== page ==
I’m a huge fan of Street Legal (more on that album in another post) but At Budokan—recorded in February and March of 1978, only a few short months before Street Legal, but not released until 1979—sounds like a not-so-modest blueprint of the Street Legal sound.

The album begins with an interesting version of “Mr. Tambourine Man” that is mostly hindered by the use of a flute played by Steve Douglas. But whatever intrigue that song has for the rest of the album is completely sucked away by the next track, “Shelter for the Storm.” A brutal rendition that makes the version appearing on Hard Rain sound that much better. As you’ll see tomorrow, I believe “Shelter from the Storm” to be one of the two good songs on Hard Rain.

The best song on At Budokan is the drastically different “Love Minus Zero/No Limit,” which now contains a slightly altered melody, string and yes, that aforementioned flute. And, once again, whatever momentum the album builds is shot down again with the dreadful “Ballad of a Thin Man.”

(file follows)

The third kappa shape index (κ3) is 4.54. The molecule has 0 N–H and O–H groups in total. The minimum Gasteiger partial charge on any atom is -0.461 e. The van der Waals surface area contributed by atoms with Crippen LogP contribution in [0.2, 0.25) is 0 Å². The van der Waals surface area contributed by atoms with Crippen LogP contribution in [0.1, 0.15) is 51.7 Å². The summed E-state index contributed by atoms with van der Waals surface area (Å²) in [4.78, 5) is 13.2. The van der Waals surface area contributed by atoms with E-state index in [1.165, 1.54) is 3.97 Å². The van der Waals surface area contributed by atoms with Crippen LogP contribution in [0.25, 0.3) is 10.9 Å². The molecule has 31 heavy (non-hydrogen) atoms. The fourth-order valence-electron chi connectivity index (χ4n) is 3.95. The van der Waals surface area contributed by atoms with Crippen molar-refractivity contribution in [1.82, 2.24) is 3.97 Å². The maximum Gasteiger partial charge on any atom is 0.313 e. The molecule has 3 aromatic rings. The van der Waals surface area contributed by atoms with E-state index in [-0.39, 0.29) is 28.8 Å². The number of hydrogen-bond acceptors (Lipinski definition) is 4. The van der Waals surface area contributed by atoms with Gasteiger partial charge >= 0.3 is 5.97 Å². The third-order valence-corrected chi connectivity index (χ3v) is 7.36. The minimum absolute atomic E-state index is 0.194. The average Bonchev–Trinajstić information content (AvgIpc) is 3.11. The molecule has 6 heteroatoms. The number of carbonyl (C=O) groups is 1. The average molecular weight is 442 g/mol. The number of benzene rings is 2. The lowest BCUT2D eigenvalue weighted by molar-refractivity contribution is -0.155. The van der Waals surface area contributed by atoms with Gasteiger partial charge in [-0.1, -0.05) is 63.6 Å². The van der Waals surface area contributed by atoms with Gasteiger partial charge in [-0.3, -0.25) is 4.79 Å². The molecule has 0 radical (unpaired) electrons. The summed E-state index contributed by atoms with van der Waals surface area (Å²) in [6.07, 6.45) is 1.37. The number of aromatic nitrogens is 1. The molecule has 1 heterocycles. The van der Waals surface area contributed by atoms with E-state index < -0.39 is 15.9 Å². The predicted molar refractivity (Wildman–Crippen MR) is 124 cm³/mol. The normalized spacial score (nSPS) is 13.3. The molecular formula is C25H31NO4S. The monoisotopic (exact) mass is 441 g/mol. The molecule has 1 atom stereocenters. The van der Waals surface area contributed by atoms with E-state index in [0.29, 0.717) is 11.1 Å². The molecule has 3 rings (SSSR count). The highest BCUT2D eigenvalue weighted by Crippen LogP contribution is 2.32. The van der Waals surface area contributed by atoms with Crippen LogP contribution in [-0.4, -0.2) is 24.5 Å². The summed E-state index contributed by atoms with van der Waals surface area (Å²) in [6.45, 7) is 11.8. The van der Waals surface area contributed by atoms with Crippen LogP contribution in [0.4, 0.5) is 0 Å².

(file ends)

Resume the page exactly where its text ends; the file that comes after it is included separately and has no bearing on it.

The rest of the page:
“Don’t Think Twice, It’s Alright” gets a reggae feel that makes one respect Bob Marley that much more, while the next song, “Maggie’s Farm,” continues my thought that there’s only one version of the song worth listening to: the rendition at the Newport Folk Festival with Mike Bloomfield. The relatively recent of “One More Cup of Coffee (Valley Below)” gets a sly playing with Steve Douglas redeeming himself by adding the sax to the song, which actually works better than it should in theory.